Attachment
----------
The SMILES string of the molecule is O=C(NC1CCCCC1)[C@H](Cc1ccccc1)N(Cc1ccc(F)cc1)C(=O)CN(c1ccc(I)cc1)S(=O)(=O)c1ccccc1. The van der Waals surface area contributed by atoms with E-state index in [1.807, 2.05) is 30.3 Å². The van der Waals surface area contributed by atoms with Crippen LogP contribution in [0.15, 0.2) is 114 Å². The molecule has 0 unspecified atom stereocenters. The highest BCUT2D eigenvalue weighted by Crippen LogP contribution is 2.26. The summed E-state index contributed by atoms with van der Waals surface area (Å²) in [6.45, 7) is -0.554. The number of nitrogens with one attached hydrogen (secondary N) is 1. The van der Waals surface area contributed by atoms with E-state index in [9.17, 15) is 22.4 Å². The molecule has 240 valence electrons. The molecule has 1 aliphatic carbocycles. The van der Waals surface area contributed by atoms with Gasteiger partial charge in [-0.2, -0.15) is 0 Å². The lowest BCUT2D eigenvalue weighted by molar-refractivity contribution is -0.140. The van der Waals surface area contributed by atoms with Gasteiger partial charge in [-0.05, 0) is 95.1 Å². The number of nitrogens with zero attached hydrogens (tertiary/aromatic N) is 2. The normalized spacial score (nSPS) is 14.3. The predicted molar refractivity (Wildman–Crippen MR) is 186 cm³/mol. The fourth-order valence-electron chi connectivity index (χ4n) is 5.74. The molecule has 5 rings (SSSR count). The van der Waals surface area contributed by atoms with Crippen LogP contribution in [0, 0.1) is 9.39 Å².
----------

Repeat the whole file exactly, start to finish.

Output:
The SMILES string of the molecule is O=C(NC1CCCCC1)[C@H](Cc1ccccc1)N(Cc1ccc(F)cc1)C(=O)CN(c1ccc(I)cc1)S(=O)(=O)c1ccccc1. The van der Waals surface area contributed by atoms with E-state index in [1.807, 2.05) is 30.3 Å². The van der Waals surface area contributed by atoms with Crippen LogP contribution in [0.15, 0.2) is 114 Å². The molecule has 0 unspecified atom stereocenters. The highest BCUT2D eigenvalue weighted by Crippen LogP contribution is 2.26. The summed E-state index contributed by atoms with van der Waals surface area (Å²) in [6.45, 7) is -0.554. The number of nitrogens with one attached hydrogen (secondary N) is 1. The van der Waals surface area contributed by atoms with E-state index in [9.17, 15) is 22.4 Å². The molecule has 240 valence electrons. The molecule has 1 aliphatic carbocycles. The van der Waals surface area contributed by atoms with Gasteiger partial charge in [-0.2, -0.15) is 0 Å². The lowest BCUT2D eigenvalue weighted by molar-refractivity contribution is -0.140. The van der Waals surface area contributed by atoms with Gasteiger partial charge in [-0.05, 0) is 95.1 Å². The number of nitrogens with zero attached hydrogens (tertiary/aromatic N) is 2. The normalized spacial score (nSPS) is 14.3. The predicted molar refractivity (Wildman–Crippen MR) is 186 cm³/mol. The fourth-order valence-electron chi connectivity index (χ4n) is 5.74. The molecule has 5 rings (SSSR count). The van der Waals surface area contributed by atoms with Crippen LogP contribution in [0, 0.1) is 9.39 Å².